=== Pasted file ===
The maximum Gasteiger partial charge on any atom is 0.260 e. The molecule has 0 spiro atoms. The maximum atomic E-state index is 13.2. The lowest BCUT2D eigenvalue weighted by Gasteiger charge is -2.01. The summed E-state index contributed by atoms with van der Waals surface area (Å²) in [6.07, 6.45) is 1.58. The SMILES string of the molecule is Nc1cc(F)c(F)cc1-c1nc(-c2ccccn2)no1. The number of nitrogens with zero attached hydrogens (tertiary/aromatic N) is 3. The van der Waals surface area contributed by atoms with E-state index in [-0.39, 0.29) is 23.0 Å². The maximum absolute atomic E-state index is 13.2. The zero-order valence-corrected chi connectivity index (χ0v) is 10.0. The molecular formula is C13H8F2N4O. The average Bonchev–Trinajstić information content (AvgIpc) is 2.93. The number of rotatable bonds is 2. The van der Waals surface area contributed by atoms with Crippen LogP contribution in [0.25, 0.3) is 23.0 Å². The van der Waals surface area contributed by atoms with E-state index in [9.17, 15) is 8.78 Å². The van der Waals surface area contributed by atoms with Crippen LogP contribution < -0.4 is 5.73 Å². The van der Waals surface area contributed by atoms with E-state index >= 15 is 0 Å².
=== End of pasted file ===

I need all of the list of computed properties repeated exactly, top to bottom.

The maximum Gasteiger partial charge on any atom is 0.260 e. The molecule has 0 spiro atoms. The maximum atomic E-state index is 13.2. The lowest BCUT2D eigenvalue weighted by Gasteiger charge is -2.01. The summed E-state index contributed by atoms with van der Waals surface area (Å²) in [6.07, 6.45) is 1.58. The SMILES string of the molecule is Nc1cc(F)c(F)cc1-c1nc(-c2ccccn2)no1. The number of nitrogens with zero attached hydrogens (tertiary/aromatic N) is 3. The van der Waals surface area contributed by atoms with E-state index in [-0.39, 0.29) is 23.0 Å². The maximum absolute atomic E-state index is 13.2. The zero-order valence-corrected chi connectivity index (χ0v) is 10.0. The molecular formula is C13H8F2N4O. The average Bonchev–Trinajstić information content (AvgIpc) is 2.93. The number of rotatable bonds is 2. The van der Waals surface area contributed by atoms with Crippen LogP contribution in [0.25, 0.3) is 23.0 Å². The van der Waals surface area contributed by atoms with E-state index in [9.17, 15) is 8.78 Å². The van der Waals surface area contributed by atoms with Crippen LogP contribution < -0.4 is 5.73 Å². The van der Waals surface area contributed by atoms with E-state index >= 15 is 0 Å².